November 19, 2020, Zoom (Recording)
Jeungeun Park (University of Cincinnati)
Collective behavior in bacterial chemotaxis
The preferred movement of a bacterium along the gradient of chemical substances is called chemotaxis. Bacterial chemotaxis has been widely studied from both the microscopic and macroscopic points of view; in particular, it is important to connect these different levels of description to understand better a realistic model of bacterial chemotaxis. In this talk, we analyze the collective motion of a population of Escherichia coli bacteria in response to multiple external stimuli by incorporating the signaling machinery of individual cells. Motivated by some experiments from the literature, we consider two chemical stimuli and show that the collective motion of bacteria depends on the ratio of their corresponding chemoreceptors. Furthermore, we examine our theory with Monte-Carlo agent-based simulations, which qualitatively captures the experimental observation from the literature. This is joint work with Zahra Aminzare.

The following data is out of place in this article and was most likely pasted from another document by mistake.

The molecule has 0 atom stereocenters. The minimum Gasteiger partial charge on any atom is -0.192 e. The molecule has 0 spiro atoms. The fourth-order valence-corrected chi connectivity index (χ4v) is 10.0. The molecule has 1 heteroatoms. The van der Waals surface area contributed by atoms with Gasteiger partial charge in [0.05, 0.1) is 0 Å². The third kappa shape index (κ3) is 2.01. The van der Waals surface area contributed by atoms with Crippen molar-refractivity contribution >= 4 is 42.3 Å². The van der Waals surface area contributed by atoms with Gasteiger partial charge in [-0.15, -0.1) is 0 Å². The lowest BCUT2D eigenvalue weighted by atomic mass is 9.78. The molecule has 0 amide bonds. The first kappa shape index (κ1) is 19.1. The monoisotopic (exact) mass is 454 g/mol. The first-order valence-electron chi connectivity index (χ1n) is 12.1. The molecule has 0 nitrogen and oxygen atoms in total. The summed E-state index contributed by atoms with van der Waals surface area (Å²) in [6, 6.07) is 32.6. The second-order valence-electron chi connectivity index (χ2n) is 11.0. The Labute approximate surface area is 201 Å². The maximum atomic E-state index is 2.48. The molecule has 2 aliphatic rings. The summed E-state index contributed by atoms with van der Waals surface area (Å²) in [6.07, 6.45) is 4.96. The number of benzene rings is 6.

December 3, 2020, Zoom (Recording) (Audio Transcript)
Jared Berman (Spark Foundry, Applied Math MA Alum 2019, Adviser: Vincent Martinez)
Efficient Model Building with Python
When building a machine learning model for predictions, a part of the canonical workflow is to try out many combinations of data pre-processing transformations on different models and hyperparameter sets for which, with the objective of shortlisting the best combinations. Luckily we don't have to reinvent the wheel to accomplish this. Scikit-learn provides utilities to automate the trying-out process. Moreover, the interfaces follow a clean API very closely, making the code logic very easy to follow, and therefore making the code very practical. I've found that this greatly enhances the model building process by reducing the amount of time spent on tedium.